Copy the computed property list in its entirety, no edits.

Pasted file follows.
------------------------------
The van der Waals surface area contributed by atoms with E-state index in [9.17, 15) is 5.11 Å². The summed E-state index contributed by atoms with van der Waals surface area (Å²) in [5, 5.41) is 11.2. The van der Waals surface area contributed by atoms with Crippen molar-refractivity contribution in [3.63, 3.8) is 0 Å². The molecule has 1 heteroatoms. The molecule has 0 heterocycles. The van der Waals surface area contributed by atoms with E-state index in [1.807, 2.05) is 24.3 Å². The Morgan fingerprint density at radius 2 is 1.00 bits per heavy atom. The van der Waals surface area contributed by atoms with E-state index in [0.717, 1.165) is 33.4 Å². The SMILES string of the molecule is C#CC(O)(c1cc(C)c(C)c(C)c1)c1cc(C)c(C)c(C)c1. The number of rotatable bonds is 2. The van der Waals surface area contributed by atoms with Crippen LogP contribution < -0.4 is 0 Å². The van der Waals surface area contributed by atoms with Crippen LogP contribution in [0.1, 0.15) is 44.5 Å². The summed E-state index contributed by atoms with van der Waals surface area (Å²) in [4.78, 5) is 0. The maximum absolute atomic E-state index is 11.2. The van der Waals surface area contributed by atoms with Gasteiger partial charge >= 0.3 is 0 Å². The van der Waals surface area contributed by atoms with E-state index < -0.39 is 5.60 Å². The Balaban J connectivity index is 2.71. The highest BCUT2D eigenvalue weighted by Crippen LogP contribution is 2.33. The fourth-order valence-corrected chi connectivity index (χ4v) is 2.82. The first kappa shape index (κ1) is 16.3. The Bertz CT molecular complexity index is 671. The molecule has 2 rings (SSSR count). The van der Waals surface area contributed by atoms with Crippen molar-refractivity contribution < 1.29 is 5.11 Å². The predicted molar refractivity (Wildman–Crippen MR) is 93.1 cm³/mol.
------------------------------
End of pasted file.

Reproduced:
The van der Waals surface area contributed by atoms with E-state index in [9.17, 15) is 5.11 Å². The summed E-state index contributed by atoms with van der Waals surface area (Å²) in [5, 5.41) is 11.2. The van der Waals surface area contributed by atoms with Crippen molar-refractivity contribution in [3.63, 3.8) is 0 Å². The molecule has 1 heteroatoms. The molecule has 0 heterocycles. The van der Waals surface area contributed by atoms with E-state index in [1.807, 2.05) is 24.3 Å². The Morgan fingerprint density at radius 2 is 1.00 bits per heavy atom. The van der Waals surface area contributed by atoms with E-state index in [0.717, 1.165) is 33.4 Å². The SMILES string of the molecule is C#CC(O)(c1cc(C)c(C)c(C)c1)c1cc(C)c(C)c(C)c1. The number of rotatable bonds is 2. The van der Waals surface area contributed by atoms with Crippen LogP contribution < -0.4 is 0 Å². The van der Waals surface area contributed by atoms with Crippen LogP contribution in [0.1, 0.15) is 44.5 Å². The summed E-state index contributed by atoms with van der Waals surface area (Å²) in [4.78, 5) is 0. The maximum absolute atomic E-state index is 11.2. The van der Waals surface area contributed by atoms with Gasteiger partial charge >= 0.3 is 0 Å². The van der Waals surface area contributed by atoms with E-state index < -0.39 is 5.60 Å². The Balaban J connectivity index is 2.71. The highest BCUT2D eigenvalue weighted by Crippen LogP contribution is 2.33. The fourth-order valence-corrected chi connectivity index (χ4v) is 2.82. The first kappa shape index (κ1) is 16.3. The Bertz CT molecular complexity index is 671. The molecule has 2 rings (SSSR count). The van der Waals surface area contributed by atoms with Crippen molar-refractivity contribution < 1.29 is 5.11 Å². The predicted molar refractivity (Wildman–Crippen MR) is 93.1 cm³/mol.